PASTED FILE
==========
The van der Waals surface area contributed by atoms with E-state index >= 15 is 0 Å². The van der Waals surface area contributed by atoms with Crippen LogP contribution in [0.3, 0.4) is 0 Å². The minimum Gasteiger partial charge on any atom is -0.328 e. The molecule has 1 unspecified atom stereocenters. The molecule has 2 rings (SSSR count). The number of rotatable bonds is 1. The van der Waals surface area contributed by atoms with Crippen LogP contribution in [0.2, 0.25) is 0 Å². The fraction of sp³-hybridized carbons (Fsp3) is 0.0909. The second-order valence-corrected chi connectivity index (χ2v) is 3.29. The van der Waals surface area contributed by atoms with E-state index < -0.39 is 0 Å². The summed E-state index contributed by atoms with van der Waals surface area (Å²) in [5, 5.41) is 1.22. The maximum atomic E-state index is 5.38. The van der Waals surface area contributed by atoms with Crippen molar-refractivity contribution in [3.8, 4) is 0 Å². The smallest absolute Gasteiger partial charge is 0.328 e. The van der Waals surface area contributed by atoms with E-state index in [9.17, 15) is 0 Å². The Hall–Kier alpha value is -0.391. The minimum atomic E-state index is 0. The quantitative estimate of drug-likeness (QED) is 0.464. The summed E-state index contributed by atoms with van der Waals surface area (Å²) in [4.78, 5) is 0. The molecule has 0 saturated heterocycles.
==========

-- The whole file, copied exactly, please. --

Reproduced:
The van der Waals surface area contributed by atoms with E-state index >= 15 is 0 Å². The van der Waals surface area contributed by atoms with Crippen LogP contribution in [0.3, 0.4) is 0 Å². The minimum Gasteiger partial charge on any atom is -0.328 e. The molecule has 1 unspecified atom stereocenters. The molecule has 2 rings (SSSR count). The number of rotatable bonds is 1. The van der Waals surface area contributed by atoms with Crippen LogP contribution in [0.2, 0.25) is 0 Å². The fraction of sp³-hybridized carbons (Fsp3) is 0.0909. The second-order valence-corrected chi connectivity index (χ2v) is 3.29. The van der Waals surface area contributed by atoms with E-state index < -0.39 is 0 Å². The summed E-state index contributed by atoms with van der Waals surface area (Å²) in [5, 5.41) is 1.22. The maximum atomic E-state index is 5.38. The van der Waals surface area contributed by atoms with Crippen molar-refractivity contribution in [3.8, 4) is 0 Å². The smallest absolute Gasteiger partial charge is 0.328 e. The van der Waals surface area contributed by atoms with E-state index in [9.17, 15) is 0 Å². The Hall–Kier alpha value is -0.391. The minimum atomic E-state index is 0. The quantitative estimate of drug-likeness (QED) is 0.464. The summed E-state index contributed by atoms with van der Waals surface area (Å²) in [4.78, 5) is 0. The molecule has 0 saturated heterocycles.